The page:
Simon Marriott, investment director at London & Scottish Investments, agrees, though has sympathy with those continuing to hold off committing just yet. “I’m a believer when there is some certainty, anything other than no-deal, prices are going to get stronger,” he says.

Bruce explains that there is plenty to like about UK property, particularly for overseas investors looking for a safe haven in an uncertain world. “The UK ticks a lot of boxes for these investors,” he adds. These include a stable economy, favourable political climate for the asset class and yields higher than many other cities both in Europe and elsewhere.

“But why would they invest now if they think there’s going to be a slip in value and their euro or dollar will go further in a few months’ time? That’s why we need some clarity so these investors can go ‘right, now’s the time to come in and invest’.”

However, it seems likely it will be some time until that Brexit fog clears. While Prime Minister Theresa May’s extension to the Brexit deadline is flexible, odds are it will, again, go right down to the wire on October 31.

Therefore, this predicted pick-up in activity is likely to be a 2020 phenomena. Indeed, Nick Montgomery, manager of the Schroder Real Estate Investment Trust (SREI), thinks we’ll see a correction before any recovery comes about.

“Are we at the top of the cycle? If you look at the average for the market, we think values will fall,” he explains. “We’re not expecting a return to 2009 where values fell by multiples of 10%, but we are expecting a correction.”

As a result, he’s been selling some of his lower-yielding assets, including most of his retail portfolio, in order to build some cash and give him firepower once that correction comes.

Despite being late-cycle, Montgomery says there are plenty of opportunities around with “immense polarisation” between sectors. Below, we highlight three areas REIT managers are seeing, or expect to see, opportunities in the UK property market.

Regional Offices
Being the big hub, particularly for financial services firms, and capital, London will garner many headlines when it comes to the outlook for UK offices. However, many are now seeing opportunities some of the other larger cities in the UK.

Both businesses and the Government are beginning to spread their workforces around the country. The BBC has recently set up camp in Salford, while accountancy firm PwC has a new 80,000 square foot office in Leeds.

“These cities are not back-office locations anymore,” says Marriott. “These are all high-quality locations in their own right, with highly qualified workers who have made life changes [to] move out to the provinces because it’s closer to where they were brought up or their quality of life is better [than in London].”

With the UK one of the world leaders in artificial intelligence, companies are looking for more office space around university cities, too, like Oxford, Cambridge, Bristol and Durham.

Montgomery says Schroders is one of the biggest owners of commercial real estate in Manchester, having identified it as one of the “winning cities” in the UK moving forward.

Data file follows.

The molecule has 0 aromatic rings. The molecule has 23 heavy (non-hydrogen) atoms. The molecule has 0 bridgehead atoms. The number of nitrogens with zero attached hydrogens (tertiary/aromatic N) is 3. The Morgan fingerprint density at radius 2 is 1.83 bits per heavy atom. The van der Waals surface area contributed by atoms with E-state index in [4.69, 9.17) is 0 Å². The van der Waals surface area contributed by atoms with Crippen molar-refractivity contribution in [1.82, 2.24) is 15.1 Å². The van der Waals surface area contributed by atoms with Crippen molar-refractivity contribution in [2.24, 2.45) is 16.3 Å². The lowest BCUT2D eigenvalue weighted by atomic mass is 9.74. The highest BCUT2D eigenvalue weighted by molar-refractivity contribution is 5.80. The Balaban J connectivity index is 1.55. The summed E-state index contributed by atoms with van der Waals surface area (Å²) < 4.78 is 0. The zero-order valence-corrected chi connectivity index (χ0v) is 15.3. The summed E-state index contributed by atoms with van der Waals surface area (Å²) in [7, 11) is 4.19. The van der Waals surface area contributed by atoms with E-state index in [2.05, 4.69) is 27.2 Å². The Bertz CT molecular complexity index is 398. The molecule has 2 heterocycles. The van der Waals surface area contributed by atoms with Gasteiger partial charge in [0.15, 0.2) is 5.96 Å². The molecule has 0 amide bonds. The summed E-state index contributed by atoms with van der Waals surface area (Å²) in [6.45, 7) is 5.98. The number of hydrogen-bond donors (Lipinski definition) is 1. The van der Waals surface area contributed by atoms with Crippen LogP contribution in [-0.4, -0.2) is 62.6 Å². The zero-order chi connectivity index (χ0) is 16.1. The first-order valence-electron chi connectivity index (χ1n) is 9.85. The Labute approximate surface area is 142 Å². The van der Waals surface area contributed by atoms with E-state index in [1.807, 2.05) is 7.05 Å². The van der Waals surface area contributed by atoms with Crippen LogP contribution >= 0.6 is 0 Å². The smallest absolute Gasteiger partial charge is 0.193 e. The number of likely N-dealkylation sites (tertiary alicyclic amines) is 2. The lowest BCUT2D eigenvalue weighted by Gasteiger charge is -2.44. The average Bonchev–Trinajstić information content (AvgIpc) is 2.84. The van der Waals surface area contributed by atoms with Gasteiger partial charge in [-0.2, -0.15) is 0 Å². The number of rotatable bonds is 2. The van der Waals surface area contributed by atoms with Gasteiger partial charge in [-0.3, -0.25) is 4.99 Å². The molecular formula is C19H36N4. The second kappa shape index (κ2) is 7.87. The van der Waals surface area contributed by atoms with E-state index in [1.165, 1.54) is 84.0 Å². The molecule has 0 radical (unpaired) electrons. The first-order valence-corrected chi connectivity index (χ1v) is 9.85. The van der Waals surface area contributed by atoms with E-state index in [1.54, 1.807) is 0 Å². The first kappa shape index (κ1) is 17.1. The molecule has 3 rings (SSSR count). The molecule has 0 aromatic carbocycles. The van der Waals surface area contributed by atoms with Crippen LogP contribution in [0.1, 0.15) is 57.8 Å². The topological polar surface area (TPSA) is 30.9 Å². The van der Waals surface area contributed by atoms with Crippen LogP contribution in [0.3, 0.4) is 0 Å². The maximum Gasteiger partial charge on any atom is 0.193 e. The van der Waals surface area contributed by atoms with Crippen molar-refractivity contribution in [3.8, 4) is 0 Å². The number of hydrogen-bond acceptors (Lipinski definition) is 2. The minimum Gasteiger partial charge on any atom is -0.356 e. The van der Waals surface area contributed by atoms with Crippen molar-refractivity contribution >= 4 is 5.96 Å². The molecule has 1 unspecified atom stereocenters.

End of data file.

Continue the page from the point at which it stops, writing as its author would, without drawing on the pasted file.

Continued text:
“[Manchester has] great public sector leadership and a disproportionate share of public sector investment, which has drawn people into the city centre, with the population doubling over the course of the last 10 years or so,” he explains.

Retail Warehousing
Unsurprisingly, many are downbeat on the future for retail. Structural headwinds, including the increasing move to online shopping, have meant a lot of retail firms have either gone bust or are on shaky ground.

Those that have survived are now looking to downsize their store estate or reduce the rents they pay as shoppers increasingly eschew a trip to the high street or their local shopping centre.

However, there are still opportunities in retail. Bruce is the most bullish, arguing that the doom and gloom headlines don’t tell the whole story. “Retail is evolving; I don’t think it’s in terminal decline,” he says.

True, he cautions, retailers that have failed to adapt, evolve or change to the new environment will fall by the wayside, but others have done so and are well set to take advantage. Indeed, Bruce likes out-of-town retail parks in places like Hull, Barnsley or Sunderland, which lend themselves most to the click-and-collect model..

As ever, it’s all about good stock selection, of course: “not all retail warehousing is equal”. While the likes of Next and others are known to be looking at decreasing the rent they pay, they are also happy to increase their costs for units in good, profitable locations.

“We have a retail park in Prestatyn and have completed four rent reviews with River Island, Next, Card Factory and Costa and have got an increase on all of them because it’s a good park in a good location,” says Bruce.

The London & Scottish Investments team, which runs the Regional REIT (RGL), have only a small portion of their portfolio allocated to retail and that is overhang from portfolios they have bought.

Despite taking the decision not to consciously invest in retail when they launched their product back in 2013, they also have no plans to sell their two properties, which comprise a shopping centre in Bletchley and retail park in Swansea, any time soon.